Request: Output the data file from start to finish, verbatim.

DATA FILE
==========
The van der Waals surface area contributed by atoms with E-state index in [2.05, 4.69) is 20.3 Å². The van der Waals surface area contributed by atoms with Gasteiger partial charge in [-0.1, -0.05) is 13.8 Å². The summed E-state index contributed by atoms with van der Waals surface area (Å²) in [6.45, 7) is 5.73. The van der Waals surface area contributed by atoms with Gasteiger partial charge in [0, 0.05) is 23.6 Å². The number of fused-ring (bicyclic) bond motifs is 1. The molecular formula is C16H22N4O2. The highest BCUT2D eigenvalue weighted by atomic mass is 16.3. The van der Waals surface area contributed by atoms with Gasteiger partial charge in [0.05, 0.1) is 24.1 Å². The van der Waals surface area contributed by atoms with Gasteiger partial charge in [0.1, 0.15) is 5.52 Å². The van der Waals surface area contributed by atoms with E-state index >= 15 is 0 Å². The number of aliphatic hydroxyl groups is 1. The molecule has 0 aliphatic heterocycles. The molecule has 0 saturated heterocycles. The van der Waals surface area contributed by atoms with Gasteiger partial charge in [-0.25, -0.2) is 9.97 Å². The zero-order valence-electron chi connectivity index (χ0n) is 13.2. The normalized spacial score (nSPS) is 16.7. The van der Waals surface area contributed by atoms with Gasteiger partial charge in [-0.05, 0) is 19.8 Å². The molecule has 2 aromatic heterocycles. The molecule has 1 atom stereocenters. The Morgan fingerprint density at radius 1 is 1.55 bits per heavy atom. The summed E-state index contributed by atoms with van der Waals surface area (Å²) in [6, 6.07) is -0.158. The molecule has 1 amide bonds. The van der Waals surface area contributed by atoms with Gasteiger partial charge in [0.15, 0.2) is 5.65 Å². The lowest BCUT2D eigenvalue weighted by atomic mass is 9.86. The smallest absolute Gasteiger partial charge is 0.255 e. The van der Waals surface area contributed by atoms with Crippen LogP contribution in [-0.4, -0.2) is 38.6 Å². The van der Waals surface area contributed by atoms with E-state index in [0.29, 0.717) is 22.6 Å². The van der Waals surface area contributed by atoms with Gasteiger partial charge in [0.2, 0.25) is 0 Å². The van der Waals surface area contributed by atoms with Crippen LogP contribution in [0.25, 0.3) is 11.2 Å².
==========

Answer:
The van der Waals surface area contributed by atoms with E-state index in [2.05, 4.69) is 20.3 Å². The van der Waals surface area contributed by atoms with Gasteiger partial charge in [-0.1, -0.05) is 13.8 Å². The summed E-state index contributed by atoms with van der Waals surface area (Å²) in [6.45, 7) is 5.73. The van der Waals surface area contributed by atoms with Gasteiger partial charge in [0, 0.05) is 23.6 Å². The number of fused-ring (bicyclic) bond motifs is 1. The molecular formula is C16H22N4O2. The highest BCUT2D eigenvalue weighted by atomic mass is 16.3. The van der Waals surface area contributed by atoms with Gasteiger partial charge in [0.05, 0.1) is 24.1 Å². The van der Waals surface area contributed by atoms with Gasteiger partial charge in [0.1, 0.15) is 5.52 Å². The van der Waals surface area contributed by atoms with E-state index >= 15 is 0 Å². The number of aliphatic hydroxyl groups is 1. The molecule has 0 aliphatic heterocycles. The molecule has 0 saturated heterocycles. The van der Waals surface area contributed by atoms with Gasteiger partial charge in [-0.25, -0.2) is 9.97 Å². The zero-order valence-electron chi connectivity index (χ0n) is 13.2. The normalized spacial score (nSPS) is 16.7. The van der Waals surface area contributed by atoms with Gasteiger partial charge in [-0.05, 0) is 19.8 Å². The molecule has 2 aromatic heterocycles. The molecule has 1 atom stereocenters. The Morgan fingerprint density at radius 1 is 1.55 bits per heavy atom. The summed E-state index contributed by atoms with van der Waals surface area (Å²) in [6, 6.07) is -0.158. The molecule has 1 amide bonds. The van der Waals surface area contributed by atoms with Gasteiger partial charge in [0.15, 0.2) is 5.65 Å². The lowest BCUT2D eigenvalue weighted by atomic mass is 9.86. The smallest absolute Gasteiger partial charge is 0.255 e. The van der Waals surface area contributed by atoms with Crippen LogP contribution in [-0.4, -0.2) is 38.6 Å². The van der Waals surface area contributed by atoms with E-state index in [0.29, 0.717) is 22.6 Å². The van der Waals surface area contributed by atoms with Gasteiger partial charge in [0.2, 0.25) is 0 Å². The van der Waals surface area contributed by atoms with Crippen LogP contribution in [0.25, 0.3) is 11.2 Å².